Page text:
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Antrim Township to celebrate new park

May 24, 2002|BY RICHARD F. BELISLE

waynesboro@herald-mail.com

GREENCASTLE, Pa. - Ben Thomas and Nate Bacon stood on a knoll Thursday afternoon and watched heavy equipment moving dirt in a field a hundred yards away.

What they saw was the construction of a 300-by-360-foot multi-purpose playing field.

"They're going to seed it next week, but it won't be ready for play until next year," said Thomas, an Antrim Township administrator.

Thomas and Bacon, chairman of the Antrim Township Parks Committee, were seeing the vision of a 136-acre community park becoming a reality.

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That vision will be celebrated Saturday, with Antrim Park Day scheduled from 10 a.m. to 2 p.m. at the park on Grant Shook Road.

The event will be an open house "so the people can come and get a look at their new park," Thomas said. "We want them to see the vision of what this park is going to be."

The Antrim Township Supervisors paid $300,000 for an old farm two years ago. The farmhouse is long gone, but a sturdy, late-19th century Pennsylvania bank barn stands tall. It will be restored for storage and future community use, Bacon said.

The projected cost of the park is $1.5 million, Thomas said. Some of the money will come from state grants, but the lion's share comes from tipping fees paid to the township by Mountain View Reclamation, the big Waste Management landfill off Pa. 16 near Upton, Pa.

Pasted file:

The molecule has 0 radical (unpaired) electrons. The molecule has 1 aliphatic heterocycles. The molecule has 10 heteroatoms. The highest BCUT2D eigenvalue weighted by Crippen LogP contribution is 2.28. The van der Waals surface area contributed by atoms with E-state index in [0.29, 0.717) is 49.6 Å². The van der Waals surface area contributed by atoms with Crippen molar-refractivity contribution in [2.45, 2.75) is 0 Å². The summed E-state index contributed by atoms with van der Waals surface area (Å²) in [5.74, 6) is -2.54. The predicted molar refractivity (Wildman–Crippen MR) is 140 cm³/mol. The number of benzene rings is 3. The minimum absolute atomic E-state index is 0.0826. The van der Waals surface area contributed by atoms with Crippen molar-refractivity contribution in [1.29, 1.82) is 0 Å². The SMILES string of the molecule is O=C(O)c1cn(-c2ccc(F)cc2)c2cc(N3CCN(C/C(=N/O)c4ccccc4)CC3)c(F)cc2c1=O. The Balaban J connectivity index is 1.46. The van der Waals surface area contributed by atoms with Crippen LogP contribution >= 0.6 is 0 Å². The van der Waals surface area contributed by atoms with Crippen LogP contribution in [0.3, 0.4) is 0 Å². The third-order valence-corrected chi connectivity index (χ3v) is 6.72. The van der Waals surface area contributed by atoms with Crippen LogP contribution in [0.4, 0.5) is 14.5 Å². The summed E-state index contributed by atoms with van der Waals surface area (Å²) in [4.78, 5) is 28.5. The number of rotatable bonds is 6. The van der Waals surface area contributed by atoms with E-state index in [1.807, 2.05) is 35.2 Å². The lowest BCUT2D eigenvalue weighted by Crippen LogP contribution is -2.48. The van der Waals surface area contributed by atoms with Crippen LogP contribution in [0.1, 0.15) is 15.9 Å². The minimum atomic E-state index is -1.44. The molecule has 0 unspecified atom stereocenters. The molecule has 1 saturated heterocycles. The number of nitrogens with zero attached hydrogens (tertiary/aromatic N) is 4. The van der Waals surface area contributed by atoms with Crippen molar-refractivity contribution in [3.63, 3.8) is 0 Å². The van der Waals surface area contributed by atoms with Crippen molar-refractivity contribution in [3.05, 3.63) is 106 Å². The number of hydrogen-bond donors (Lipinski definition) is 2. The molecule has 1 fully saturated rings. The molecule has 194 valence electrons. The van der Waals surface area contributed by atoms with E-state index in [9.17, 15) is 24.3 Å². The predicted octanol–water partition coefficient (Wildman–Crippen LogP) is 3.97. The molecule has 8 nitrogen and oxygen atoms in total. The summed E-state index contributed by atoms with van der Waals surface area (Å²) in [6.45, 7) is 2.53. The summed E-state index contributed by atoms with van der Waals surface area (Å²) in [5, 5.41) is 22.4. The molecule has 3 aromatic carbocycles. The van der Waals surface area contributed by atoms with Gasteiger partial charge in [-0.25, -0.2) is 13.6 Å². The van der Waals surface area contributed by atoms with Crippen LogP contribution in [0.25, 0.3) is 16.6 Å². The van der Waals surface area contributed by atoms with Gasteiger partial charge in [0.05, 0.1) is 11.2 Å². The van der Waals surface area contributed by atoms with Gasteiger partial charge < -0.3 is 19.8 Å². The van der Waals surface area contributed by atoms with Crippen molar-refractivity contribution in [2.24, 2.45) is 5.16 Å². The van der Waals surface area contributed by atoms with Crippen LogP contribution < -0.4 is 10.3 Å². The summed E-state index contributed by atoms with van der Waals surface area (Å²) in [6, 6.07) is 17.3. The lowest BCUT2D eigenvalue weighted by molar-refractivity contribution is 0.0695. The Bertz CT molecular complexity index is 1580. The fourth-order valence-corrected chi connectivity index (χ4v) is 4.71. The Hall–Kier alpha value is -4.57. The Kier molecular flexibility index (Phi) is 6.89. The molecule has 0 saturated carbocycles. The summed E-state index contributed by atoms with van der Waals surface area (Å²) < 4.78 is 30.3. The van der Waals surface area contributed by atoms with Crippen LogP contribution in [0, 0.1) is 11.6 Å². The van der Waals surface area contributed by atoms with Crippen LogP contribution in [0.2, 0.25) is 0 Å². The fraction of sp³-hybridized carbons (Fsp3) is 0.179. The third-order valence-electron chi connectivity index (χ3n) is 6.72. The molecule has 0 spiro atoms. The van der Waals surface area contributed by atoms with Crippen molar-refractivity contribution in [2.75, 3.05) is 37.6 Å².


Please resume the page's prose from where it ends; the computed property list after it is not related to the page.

The supervisors negotiated a deal with Waste Management to get 30 cents for each ton of refuse dumped at the landfill to be spent on development and maintenance of the park. The township also gets $1 per ton for general recreational use.

"No local tax money is going into the park," Thomas said.

Construction will be done in six phases, with the first phase under way.

A small playground designed by local elementary school children is already in place, and construction of a gazebo has started.

There is an entrance road, some recently planted trees, a parking lot and some fencing. About three miles of hiking trails are already being used.

Subsequent phases will see the construction of a large pavilion, smaller pavilions, picnic areas, more roads, paved trails for rollerbladers, more hiking trails and a trail that will circle the park, Bacon said.

Other plans include the drilling of a well for an on-site water supply, tennis courts, more playing fields, more tree plantings and restoration of the barn, Bacon said.

"The phases will overlap because we'll be building new playing fields, developing more trails, building more pavilions and planting more trees as we go along," he said.

A particularly nice feature of the park is its 60-plus acres of woodlands that not only are a hiker's mecca, but create a natural wildlife habitat as well, Thomas said.

"Antrim Township grew by more than 24 percent from 1990 to 2000 to a total population of 12,500," he said. "It's important to plan for this now before it's too late."

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